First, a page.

To understand value stream mapping, we must first understand what a “value stream”is. Simply put, a value stream is a series of steps that take place to deliver the product or service that customers want or need. To deliver the product or service that customers want, every business has a series of steps that are required. By mapping the value stream, we can better understand what these steps are, where value is being added, where not, and more importantly, how to improve the collective process. Value stream mapping (VSM) provides a company with a structured visualization of the key steps and associated data needed to understand and intelligently make improvements that optimize the entire process.

VSM can be a great tool for determining how to improve supply chains that require complex processes. If you have a very complex process, VSM can be used to get a comprehensive view and understanding of the entire process, or it can be as focused as needed on a segment of the process to achieve specific goals.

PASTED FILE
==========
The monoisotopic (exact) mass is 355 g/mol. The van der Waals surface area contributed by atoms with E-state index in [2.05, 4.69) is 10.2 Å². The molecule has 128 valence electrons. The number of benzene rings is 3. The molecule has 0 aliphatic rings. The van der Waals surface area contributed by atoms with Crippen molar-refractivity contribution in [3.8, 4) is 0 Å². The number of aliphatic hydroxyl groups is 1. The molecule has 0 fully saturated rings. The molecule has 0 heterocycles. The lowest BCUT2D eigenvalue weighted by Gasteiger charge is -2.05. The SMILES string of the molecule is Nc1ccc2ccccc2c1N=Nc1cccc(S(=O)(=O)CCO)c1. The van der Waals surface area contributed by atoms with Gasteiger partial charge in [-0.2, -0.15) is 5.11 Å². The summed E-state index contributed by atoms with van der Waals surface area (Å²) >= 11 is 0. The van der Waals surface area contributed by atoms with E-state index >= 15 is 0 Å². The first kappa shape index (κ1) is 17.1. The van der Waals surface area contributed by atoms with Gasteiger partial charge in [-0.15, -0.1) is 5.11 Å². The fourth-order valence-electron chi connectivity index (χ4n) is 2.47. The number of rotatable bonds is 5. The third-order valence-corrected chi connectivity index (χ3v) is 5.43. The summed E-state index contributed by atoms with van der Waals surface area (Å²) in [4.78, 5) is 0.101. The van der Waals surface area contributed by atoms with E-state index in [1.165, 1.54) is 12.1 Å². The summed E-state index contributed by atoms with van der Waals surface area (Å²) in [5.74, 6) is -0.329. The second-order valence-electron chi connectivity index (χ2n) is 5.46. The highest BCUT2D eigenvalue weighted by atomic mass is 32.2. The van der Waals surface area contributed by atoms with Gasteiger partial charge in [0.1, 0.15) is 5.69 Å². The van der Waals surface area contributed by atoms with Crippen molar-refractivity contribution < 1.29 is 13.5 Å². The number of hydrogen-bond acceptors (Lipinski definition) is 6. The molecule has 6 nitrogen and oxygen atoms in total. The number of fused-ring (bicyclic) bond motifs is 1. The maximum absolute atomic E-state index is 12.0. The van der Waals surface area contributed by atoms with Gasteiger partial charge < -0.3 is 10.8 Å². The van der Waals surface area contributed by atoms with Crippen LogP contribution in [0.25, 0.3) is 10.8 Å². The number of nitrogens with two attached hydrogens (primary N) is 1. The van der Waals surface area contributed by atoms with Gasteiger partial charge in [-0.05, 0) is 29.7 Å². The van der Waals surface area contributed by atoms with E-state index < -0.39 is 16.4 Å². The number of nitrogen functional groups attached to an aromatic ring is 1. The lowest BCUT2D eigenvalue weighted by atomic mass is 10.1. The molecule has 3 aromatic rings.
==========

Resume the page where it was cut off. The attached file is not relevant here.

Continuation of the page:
It is important to note that the starting and ending points of mapping and continuous process improvement may differ depending on your goals and objectives. You will also find that one company may have different value streams. Value stream maps can be created for each individual product and service for each type of business. But for the purpose of this discussion and so you can better understand how to apply this in the real world, we will focus on VSM as it relates to feature development for enterprise software solutions using a simplified waterfall method.

Unlike process maps or flowcharts, which show only the steps in the process, a VSM shows significantly more information and uses a very different, more linear format. The VSM allows the team and leadership to see where real value is being added in the process so they can improve the overall efficiency of delivering a software product or feature request, not just the number of steps.